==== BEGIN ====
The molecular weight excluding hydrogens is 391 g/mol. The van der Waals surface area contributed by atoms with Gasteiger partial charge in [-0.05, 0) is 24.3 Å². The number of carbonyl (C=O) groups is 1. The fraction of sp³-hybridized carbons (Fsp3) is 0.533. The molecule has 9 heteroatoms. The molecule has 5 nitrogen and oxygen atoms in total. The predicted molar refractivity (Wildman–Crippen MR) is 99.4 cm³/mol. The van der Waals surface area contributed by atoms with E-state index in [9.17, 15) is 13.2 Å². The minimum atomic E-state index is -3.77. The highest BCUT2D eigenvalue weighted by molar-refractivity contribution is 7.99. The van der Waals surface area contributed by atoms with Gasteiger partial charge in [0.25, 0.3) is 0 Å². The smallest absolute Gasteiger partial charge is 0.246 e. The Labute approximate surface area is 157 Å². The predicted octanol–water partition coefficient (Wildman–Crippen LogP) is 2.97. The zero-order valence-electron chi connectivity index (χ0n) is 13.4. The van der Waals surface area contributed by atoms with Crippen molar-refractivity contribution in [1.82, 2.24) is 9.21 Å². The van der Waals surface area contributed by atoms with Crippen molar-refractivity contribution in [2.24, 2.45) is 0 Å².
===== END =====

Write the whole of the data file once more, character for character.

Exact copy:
The molecular weight excluding hydrogens is 391 g/mol. The van der Waals surface area contributed by atoms with Gasteiger partial charge in [-0.05, 0) is 24.3 Å². The number of carbonyl (C=O) groups is 1. The fraction of sp³-hybridized carbons (Fsp3) is 0.533. The molecule has 9 heteroatoms. The molecule has 5 nitrogen and oxygen atoms in total. The predicted molar refractivity (Wildman–Crippen MR) is 99.4 cm³/mol. The van der Waals surface area contributed by atoms with E-state index in [9.17, 15) is 13.2 Å². The minimum atomic E-state index is -3.77. The highest BCUT2D eigenvalue weighted by molar-refractivity contribution is 7.99. The van der Waals surface area contributed by atoms with Gasteiger partial charge in [0.25, 0.3) is 0 Å². The smallest absolute Gasteiger partial charge is 0.246 e. The Labute approximate surface area is 157 Å². The predicted octanol–water partition coefficient (Wildman–Crippen LogP) is 2.97. The zero-order valence-electron chi connectivity index (χ0n) is 13.4. The van der Waals surface area contributed by atoms with Crippen molar-refractivity contribution in [1.82, 2.24) is 9.21 Å². The van der Waals surface area contributed by atoms with Crippen molar-refractivity contribution in [2.24, 2.45) is 0 Å².